EGCG inhibits protein synthesis, lipogenesis, and cell cycle progression through activation of AMPK in p53 positive and negative human hepatoma cells

Chi-Hung Huang, Shang-Jie Tsai, Ying-Jan Wang, Min-Hsiung Pan, Jung-Yie Kao, Tzong-Der Way
Molecular Nutrition & Food Research 2009, 53 (9): 1156-65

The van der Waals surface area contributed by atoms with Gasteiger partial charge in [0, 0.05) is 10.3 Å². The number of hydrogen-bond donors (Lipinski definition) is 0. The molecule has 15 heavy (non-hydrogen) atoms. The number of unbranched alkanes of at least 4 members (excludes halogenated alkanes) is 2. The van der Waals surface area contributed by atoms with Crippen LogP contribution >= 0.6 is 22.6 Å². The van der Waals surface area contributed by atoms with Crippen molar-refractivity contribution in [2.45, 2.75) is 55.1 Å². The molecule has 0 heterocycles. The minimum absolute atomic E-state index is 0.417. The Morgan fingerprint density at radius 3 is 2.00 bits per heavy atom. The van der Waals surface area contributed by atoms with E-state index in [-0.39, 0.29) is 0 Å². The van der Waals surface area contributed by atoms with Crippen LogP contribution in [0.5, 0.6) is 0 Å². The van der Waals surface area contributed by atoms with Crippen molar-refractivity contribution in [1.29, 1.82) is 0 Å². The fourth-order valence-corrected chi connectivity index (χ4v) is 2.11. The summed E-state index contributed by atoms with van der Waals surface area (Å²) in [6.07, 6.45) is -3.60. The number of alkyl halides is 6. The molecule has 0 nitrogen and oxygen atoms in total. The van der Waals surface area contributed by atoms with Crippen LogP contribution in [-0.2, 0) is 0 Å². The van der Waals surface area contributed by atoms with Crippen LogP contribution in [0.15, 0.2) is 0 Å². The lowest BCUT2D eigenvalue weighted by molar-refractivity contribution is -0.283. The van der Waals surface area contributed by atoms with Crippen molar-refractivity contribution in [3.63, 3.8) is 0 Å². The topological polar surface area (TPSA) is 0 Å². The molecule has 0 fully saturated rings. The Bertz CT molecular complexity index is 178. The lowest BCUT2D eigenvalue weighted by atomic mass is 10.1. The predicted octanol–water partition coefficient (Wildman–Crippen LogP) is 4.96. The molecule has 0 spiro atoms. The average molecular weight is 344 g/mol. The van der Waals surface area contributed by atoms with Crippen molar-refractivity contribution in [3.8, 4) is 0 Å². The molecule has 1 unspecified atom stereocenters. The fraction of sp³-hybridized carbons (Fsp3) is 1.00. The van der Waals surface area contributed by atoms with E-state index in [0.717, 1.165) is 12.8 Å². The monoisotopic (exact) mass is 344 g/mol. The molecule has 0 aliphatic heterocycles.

In the previous studies, (-)-epigallocatechin-3-gallate (EGCG) has been shown to have anticarcinogenic effects via modulation in protein expression of p53. Using p53 positive Hep G2 and p53 negative Hep 3B cells, we found that treatment of EGCG resulted in dose-dependent inhibition of cellular proliferation, which suggests that the interaction of EGCG with p53 may not fully explain its inhibitory effect on proliferation. Caloric restriction (CR) reduces the incidence and progression of spontaneous and induced tumors in laboratory rodents. EGCG has multiple beneficial activities similar to those associated with CR. One key enzyme thought to be activated during CR is AMP-activated kinase (AMPK), a sensor of cellular energy levels. Here, we showed that EGCG activated AMPK in both p53 positive and negative human hepatoma cells. The activation of AMPK suppressed downstream substrates, such as mammalian target of rapamycin (mTOR) and eukaryotic initiation factor 4E-binding protein-1 (4E-BP1) and a general decrease in mRNA translation. Moreover, EGCG activated AMPK decreases the activity and/or expression of lipogenic enzymes, such as fatty acid synthase (FASN) and acetyl-CoA carboxylase (ACC). Interestingly, the decision between apoptosis and growth arrest following AMPK activation is greatly influenced by p53 status. In p53 positive Hep G2 cells, EGCG blocked the progression of cell cycle at G1 phase by inducing p53 expression and further up-regulating p21 expression. However, EGCG inducted apoptosis in p53 negative Hep 3B cells. Based on these results, we have demonstrated that EGCG has a potential to be a chemoprevention and anti-lipogenesis agent for human hepatoma cells.

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